Lessons from Two Learning Networks
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Continuous improvement has a prominent place in California’s approach to educational accountability. But while there are proof points that show the potential of continuous improvement, currently there is not evidence that continuous improvement efforts are consistently leading to sustainable improvement in student outcomes and system functioning. This report analyzes the experiences of two organizations serving as the hubs of improvement networks, both of which led networks seeking to increase the proportion of students on track for postsecondary success during the 2020–21 school year. We...
The Impact of Unmotivated Questionnaire Responding on Data Quality
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Education researchers use surveys widely. Yet critics question respondents’ ability to provide high-quality responses. As schools increasingly use student surveys to drive local policymaking, respondents’ (lack of) motivation to provide quality responses may threaten the wisdom of using questionnaires for data-based decision making. To better understand student satisficing—the practice of suboptimal responding on surveys—and its impact on data quality, this article examines its pervasiveness and impact on a large-scale social-emotional learning survey administered to 409,721 elementary and...
Evidence From Interim Assessments in California
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At the first anniversary of school closures due to COVID-19, nearly half of the K–12 students in the U.S. were attending schools that were either fully remote or offering hybrid instruction, with more than 70 percent of California students attending schools remotely. For this reason, continued efforts to unpack the effects of COVID-19 on student outcomes are especially important for California students, who may be experiencing larger-than-average effects of continued school closures relative to the nation overall. In this report, we used data from multiple interim assessments to examine how...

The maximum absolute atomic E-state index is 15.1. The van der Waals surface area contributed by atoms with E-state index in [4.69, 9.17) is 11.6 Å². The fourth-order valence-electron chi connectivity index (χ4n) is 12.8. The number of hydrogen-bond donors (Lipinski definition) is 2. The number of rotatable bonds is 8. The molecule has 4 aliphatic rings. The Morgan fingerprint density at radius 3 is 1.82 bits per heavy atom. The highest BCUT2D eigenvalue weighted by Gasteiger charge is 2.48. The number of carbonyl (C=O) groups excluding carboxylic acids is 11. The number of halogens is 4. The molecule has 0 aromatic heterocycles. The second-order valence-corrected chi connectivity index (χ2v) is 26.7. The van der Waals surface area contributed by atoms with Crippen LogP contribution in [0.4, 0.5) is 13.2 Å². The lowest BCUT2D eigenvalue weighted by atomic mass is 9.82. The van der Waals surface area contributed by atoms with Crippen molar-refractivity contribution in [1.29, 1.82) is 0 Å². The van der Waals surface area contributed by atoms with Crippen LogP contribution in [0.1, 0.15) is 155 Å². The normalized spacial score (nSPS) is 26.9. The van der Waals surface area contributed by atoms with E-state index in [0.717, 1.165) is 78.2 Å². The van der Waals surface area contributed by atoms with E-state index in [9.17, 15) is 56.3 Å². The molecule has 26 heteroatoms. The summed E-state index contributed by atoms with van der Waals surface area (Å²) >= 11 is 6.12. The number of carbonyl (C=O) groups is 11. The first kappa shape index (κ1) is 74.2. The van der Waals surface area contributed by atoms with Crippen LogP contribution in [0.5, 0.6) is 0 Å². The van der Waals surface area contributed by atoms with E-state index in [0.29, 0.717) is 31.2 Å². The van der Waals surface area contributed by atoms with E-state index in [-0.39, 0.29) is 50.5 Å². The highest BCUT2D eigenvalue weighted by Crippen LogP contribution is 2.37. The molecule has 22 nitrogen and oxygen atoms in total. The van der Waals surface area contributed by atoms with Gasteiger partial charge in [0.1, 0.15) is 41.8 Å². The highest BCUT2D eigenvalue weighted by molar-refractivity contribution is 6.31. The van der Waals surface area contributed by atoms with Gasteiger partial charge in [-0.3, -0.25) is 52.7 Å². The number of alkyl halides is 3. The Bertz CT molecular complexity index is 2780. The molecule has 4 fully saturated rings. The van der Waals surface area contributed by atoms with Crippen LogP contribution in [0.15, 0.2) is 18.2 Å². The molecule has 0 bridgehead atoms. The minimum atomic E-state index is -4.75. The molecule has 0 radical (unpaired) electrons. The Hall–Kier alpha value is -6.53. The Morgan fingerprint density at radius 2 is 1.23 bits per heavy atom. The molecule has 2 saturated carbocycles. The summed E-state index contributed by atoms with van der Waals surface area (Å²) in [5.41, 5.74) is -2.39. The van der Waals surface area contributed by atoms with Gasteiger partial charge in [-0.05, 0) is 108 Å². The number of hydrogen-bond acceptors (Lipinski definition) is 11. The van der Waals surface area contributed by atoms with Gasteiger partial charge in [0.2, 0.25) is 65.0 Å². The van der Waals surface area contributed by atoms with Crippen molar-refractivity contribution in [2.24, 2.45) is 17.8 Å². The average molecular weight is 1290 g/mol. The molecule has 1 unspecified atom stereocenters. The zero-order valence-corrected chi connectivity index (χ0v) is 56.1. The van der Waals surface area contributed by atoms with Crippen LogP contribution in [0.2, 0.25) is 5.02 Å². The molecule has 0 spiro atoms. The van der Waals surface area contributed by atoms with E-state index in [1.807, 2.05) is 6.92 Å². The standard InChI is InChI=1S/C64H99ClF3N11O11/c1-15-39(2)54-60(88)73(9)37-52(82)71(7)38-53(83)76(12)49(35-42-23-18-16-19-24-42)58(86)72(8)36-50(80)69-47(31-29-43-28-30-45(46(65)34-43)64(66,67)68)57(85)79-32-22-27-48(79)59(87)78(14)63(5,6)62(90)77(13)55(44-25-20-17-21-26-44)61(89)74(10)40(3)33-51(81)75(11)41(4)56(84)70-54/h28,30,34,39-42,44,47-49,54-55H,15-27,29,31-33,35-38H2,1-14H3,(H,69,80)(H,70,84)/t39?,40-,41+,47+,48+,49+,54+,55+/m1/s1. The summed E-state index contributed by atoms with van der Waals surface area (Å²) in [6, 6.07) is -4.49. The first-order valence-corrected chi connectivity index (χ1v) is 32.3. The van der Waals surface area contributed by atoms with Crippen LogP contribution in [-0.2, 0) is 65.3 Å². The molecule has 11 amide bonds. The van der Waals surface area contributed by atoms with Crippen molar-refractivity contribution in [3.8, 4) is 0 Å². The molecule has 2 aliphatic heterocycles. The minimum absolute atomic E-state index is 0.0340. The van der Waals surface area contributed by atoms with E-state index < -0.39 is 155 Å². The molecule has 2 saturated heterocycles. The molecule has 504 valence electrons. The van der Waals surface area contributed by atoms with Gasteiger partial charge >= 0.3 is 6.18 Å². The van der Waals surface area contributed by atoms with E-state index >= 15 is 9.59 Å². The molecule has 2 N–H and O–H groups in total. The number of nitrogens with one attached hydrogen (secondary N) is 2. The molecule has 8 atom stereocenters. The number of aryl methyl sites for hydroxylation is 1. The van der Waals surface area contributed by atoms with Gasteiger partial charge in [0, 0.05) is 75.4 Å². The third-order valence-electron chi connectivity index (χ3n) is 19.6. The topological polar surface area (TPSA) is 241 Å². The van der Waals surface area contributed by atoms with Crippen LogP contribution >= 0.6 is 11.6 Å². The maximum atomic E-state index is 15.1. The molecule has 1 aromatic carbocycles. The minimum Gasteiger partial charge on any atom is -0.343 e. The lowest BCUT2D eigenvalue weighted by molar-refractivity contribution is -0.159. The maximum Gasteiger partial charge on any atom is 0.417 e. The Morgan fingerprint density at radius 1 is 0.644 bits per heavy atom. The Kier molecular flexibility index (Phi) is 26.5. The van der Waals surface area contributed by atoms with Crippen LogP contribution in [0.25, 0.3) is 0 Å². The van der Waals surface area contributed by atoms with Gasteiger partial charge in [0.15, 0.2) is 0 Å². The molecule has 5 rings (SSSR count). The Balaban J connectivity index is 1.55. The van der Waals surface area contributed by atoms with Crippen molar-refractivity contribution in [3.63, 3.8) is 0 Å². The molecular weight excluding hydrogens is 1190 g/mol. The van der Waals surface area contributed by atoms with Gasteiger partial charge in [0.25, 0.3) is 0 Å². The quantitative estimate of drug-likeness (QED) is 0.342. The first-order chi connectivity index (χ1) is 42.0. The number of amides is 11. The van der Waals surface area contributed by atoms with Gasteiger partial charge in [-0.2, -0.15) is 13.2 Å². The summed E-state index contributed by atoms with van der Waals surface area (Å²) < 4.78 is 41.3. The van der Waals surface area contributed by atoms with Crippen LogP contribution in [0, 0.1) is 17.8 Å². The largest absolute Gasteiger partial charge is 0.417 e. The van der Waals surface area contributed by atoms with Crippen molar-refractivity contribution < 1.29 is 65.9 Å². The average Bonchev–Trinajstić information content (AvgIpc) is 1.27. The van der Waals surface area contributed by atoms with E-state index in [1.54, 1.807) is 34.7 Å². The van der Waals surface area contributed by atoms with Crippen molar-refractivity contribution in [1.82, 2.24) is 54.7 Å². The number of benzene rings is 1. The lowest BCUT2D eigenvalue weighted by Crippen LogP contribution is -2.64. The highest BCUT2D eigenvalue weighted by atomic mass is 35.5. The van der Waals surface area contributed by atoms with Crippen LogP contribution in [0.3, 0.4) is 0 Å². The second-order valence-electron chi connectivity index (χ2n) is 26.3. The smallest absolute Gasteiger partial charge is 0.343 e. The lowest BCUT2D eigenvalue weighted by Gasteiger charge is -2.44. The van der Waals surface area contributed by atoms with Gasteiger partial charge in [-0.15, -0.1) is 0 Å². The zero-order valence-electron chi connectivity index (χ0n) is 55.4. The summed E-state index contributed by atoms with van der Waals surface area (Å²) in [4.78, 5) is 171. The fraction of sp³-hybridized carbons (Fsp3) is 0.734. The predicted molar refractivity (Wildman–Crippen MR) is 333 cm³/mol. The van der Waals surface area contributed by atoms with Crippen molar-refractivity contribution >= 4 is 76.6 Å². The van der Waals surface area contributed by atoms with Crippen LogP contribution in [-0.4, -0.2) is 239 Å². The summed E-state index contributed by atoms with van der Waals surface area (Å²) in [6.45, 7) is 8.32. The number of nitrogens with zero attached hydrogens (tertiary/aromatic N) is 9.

Evidence from the CORE Districts
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Since spring 2020, the COVID-19 pandemic has been abruptly interrupting regular instruction in almost all schools in the U.S. One year later, policymakers, district administrators, and educators are still balancing the benefits and risks of returning K–12 students to fully in-person school. Many are concerned about the pandemic’s disruption to students’ academic progress. In California, educators have been focused equally on students’ mental and emotional health, social relationships, and learning environment, given that many students have been learning remotely since the onset of the pandemic...
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This brief is one in a series aimed at providing K-12 education decision makers and advocates with an evidence base to ground discussions about how to best serve students during and following the novel coronavirus pandemic. Learn more about the EdResearch for Recovery Project and view the set of COVID-19 response-and-recovery topic areas and practitioner-generated questions here. The central question of this brief is: How can schools and districts monitor students’ social and emotional well-being across the year?
Lessons for Improving Network Collaboration